ICRC Vice President Gilles Carbonnier talks about the impact of the use of heavy explosive weapons in populated areas.
STATEMENT 08 SEPTEMBER 2020
On behalf of the International Committee of the Red Cross (ICRC), I would like to thank Ireland for organizing this high-level event, and for inviting the ICRC to speak.
The humanitarian impacts of the use of heavy explosive weapons in populated areas are today well-known and have been of growing concern to the ICRC and to the rest of the humanitarian community.
We know what happens when cities are bombed and shelled. We need only look to the harrowing images of destruction in Mosul, Raqqa, Donetsk, Sana'a and Tripoli, where countless civilians have been seriously injured or killed, or face life with a disability or severe psychological trauma. Their cities have been reduced to rubble, and the infrastructure and services they rely on to survive – water, sanitation, electricity, health care – have been damaged or destroyed. Homes, schools, cultural monuments and places of worship are in ruins. Millions of people have been forced to leave their homes, and many cannot return for years.
In such densely populated environments, the choice of weapon is critically important because it can significantly aggravate or mitigate the harm caused to civilians.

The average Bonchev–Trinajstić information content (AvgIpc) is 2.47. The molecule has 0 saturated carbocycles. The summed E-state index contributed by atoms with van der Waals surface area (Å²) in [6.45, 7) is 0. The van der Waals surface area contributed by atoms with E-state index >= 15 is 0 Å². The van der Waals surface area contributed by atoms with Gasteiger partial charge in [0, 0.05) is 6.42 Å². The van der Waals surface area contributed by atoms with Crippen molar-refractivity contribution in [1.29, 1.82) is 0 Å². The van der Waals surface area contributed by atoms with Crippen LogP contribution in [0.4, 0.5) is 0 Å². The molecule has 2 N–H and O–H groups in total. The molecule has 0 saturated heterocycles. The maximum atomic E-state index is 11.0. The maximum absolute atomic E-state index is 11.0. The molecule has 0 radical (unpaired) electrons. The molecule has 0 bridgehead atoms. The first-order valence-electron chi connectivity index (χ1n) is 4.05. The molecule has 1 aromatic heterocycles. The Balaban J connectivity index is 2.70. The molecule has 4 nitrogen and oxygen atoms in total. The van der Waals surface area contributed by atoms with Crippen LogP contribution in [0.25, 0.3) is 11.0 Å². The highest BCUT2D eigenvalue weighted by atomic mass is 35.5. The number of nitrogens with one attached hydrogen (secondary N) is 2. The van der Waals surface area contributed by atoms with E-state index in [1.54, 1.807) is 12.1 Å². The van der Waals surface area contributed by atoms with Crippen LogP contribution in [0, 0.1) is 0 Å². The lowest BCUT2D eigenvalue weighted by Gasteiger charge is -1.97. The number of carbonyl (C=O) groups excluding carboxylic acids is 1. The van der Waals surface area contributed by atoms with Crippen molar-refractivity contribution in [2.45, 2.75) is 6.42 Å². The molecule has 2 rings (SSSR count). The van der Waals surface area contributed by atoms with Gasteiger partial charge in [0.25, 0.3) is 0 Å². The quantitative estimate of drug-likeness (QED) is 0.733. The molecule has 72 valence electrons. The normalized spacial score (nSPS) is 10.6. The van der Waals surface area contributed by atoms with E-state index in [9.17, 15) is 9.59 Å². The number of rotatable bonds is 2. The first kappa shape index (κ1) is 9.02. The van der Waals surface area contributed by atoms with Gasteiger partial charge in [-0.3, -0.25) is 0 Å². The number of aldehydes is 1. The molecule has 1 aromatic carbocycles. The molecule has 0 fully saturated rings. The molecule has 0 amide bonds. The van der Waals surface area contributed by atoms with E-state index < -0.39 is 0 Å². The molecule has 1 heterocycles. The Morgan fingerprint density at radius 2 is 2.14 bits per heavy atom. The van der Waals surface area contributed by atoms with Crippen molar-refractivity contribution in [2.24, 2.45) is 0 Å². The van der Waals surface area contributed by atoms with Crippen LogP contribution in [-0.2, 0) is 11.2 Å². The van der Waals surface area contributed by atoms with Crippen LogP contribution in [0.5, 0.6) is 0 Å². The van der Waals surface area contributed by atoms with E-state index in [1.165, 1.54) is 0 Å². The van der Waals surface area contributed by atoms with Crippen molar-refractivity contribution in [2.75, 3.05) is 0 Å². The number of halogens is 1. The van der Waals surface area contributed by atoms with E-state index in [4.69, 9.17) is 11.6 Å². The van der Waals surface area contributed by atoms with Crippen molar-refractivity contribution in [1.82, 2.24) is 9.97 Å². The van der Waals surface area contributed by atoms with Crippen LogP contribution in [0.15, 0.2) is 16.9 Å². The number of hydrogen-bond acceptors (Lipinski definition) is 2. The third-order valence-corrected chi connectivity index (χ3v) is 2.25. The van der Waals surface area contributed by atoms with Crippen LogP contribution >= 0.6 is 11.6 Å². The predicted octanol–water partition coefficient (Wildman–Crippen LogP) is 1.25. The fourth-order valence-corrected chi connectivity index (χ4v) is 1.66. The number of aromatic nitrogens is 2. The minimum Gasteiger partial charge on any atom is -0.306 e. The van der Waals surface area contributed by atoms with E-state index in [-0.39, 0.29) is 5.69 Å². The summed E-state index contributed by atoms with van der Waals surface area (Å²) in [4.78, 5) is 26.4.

But, tragically, heavy explosive weapons remain the weapons of choice in today's urban warfare, resulting in death and destruction over large areas. When such weapons are used in populated areas, they entail a high risk of indiscriminate effects.
This harsh reality faced by the millions of civilians affected by urban warfare has been exacerbated by the outbreak of COVID-19. The disease affects us all, but not equally. When homes are destroyed, when health-care facilities are not operational, when there is no access to clean water, sanitation or electricity, simple preventive measures such as handwashing and self-isolation become impossible, and treating patients is simply unrealistic.
We described how the use of heavy explosive weapons cripples societies' capacity to contain COVID-19 in a joint op-ed published earlier this year with the UN Office for Disarmament Affairs and the UN Office for the Coordination of Humanitarian Affairs.
The images from Yemen and, more recently, Libya, demonstrate just how difficult it is to respond to the pandemic, prevent the spread of the disease and indeed just survive without access to essential services or while living in overcrowded camps.
But do we really need a pandemic to realize that using heavy explosive weapons in populated areas is a deadly choice?
I am encouraged by the growing attention paid to this issue among the international community, and by the determination of many states and international and civil-society organizations to come together to better protect civilians during urban warfare, particularly from explosive weapons.